Deviating Samples

Deviating Samples

For all works undertaken the laboratory has a responsibility to assess the suitability of samples provided for the testing.  Where a sample is unsuitable for the specified analysis it may be classed as deviating.

Where a sample has been identified as deviating the integrity of the results may be affected. This means results from the analysis could be lower, or higher than the true value of the original sample.

There are several factors that can cause a sample to become deviating, these include:

  • Sampling Times – For environmental determinations there are recommended time limits between the sampling and analysis of each compound. Where these limits are exceeded the sample becomes deviating, Thus it is important that once the samples have been taken they are delivered to the laboratory as soon as possible.
  • Suitable containers – Dependant on the analysis required the type of container needed will vary. Please click here to see guidance on container types.
  • Storage Conditions – Once sampling is complete samples should be kept at below 4oC to maintain their integrity. This can be done by keeping the samples in ‘Cool boxes’ which also have frozen ice packs within them. Where samples are received above this temperature they are considered to be deviant.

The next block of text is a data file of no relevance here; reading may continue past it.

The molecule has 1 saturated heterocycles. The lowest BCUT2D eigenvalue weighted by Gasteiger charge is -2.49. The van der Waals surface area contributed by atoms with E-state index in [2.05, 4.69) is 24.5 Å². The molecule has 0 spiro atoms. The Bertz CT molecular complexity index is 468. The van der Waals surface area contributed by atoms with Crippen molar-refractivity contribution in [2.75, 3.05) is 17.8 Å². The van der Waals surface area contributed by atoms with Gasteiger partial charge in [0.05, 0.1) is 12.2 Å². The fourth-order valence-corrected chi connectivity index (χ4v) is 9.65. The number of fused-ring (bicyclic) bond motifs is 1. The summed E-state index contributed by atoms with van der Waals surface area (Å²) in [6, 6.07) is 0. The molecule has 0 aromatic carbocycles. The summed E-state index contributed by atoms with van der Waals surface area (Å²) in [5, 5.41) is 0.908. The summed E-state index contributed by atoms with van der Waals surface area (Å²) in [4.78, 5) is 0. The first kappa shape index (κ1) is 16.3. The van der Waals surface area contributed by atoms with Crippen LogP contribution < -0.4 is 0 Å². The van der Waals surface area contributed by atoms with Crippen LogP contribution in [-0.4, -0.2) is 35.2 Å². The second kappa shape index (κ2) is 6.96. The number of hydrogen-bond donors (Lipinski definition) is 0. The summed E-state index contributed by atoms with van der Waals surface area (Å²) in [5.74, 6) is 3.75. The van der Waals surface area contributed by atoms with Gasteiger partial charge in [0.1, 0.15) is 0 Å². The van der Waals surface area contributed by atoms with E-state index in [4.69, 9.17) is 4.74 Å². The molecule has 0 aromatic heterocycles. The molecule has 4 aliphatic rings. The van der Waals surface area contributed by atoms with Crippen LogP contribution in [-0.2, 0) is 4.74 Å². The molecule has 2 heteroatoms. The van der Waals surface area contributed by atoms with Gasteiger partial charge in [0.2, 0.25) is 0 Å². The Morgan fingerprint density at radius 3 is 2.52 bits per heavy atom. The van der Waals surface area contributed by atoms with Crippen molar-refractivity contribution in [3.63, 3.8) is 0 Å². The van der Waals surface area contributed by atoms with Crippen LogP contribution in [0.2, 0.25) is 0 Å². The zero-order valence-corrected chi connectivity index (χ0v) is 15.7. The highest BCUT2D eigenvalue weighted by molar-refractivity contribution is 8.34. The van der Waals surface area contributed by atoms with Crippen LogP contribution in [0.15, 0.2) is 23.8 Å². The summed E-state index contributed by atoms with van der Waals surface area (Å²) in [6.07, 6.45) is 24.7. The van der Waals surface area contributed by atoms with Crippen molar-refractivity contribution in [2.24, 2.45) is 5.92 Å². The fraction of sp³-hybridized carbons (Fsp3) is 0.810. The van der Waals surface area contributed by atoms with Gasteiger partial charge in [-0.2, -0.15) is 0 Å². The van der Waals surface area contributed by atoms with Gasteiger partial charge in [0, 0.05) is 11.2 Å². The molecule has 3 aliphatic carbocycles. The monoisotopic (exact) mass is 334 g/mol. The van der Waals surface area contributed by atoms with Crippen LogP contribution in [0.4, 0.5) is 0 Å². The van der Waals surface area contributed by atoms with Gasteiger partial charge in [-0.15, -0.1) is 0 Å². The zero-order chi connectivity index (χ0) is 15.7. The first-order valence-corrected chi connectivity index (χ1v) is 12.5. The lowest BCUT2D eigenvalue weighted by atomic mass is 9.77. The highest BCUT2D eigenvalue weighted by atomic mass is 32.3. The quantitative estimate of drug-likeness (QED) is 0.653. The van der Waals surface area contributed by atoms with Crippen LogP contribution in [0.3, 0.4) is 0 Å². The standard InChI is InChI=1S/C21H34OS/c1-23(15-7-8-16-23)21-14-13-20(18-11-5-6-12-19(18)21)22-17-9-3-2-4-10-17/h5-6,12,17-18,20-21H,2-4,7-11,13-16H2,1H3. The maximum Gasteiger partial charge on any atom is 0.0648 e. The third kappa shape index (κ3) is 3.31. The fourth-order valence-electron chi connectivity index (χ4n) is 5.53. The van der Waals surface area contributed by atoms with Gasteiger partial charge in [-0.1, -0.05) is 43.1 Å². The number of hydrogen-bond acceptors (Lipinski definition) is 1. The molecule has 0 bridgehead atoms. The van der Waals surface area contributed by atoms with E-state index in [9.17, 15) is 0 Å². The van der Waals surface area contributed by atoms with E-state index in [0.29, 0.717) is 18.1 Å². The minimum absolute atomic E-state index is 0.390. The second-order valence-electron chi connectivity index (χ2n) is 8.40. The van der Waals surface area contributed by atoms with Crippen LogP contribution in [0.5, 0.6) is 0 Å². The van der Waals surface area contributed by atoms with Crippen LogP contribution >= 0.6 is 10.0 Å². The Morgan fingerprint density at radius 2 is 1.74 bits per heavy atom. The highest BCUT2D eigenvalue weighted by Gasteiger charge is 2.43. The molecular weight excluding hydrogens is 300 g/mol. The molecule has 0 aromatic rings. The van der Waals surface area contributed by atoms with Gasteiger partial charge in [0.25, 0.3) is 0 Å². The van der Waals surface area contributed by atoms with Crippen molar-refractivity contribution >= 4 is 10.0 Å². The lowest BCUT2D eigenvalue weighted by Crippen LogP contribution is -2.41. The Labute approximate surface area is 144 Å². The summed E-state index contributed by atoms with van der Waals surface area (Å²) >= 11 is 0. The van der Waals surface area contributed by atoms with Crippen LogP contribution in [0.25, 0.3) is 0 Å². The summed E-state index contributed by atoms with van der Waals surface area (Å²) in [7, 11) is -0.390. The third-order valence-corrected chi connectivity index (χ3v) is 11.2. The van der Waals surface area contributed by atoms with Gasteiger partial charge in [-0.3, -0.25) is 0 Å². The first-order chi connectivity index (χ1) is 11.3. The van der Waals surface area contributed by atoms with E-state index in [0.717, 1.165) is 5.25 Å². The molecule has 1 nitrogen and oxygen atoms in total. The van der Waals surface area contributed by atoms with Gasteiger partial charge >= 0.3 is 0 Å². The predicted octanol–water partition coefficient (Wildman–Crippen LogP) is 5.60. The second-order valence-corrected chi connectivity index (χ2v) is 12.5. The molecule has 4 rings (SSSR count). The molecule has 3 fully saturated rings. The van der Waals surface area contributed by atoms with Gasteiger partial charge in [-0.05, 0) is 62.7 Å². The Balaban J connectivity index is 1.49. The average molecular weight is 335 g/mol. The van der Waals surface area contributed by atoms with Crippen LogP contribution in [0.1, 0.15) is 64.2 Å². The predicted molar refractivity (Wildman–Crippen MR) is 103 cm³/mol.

• Headspace – This is linked to the types of containers and specific to volatile determinants. It is important when volatile determinants are scheduled that the container is filled to the brim with the sample. Where there is a gap it creates a ‘Headspace’ into which the samples can permeate, thus reducing the concentrations within the soil.

Analysis can be carried out on samples identified as deviating samples.  Test reports include notes to identify test results on deviating samples

For further information please Contact the Laboratory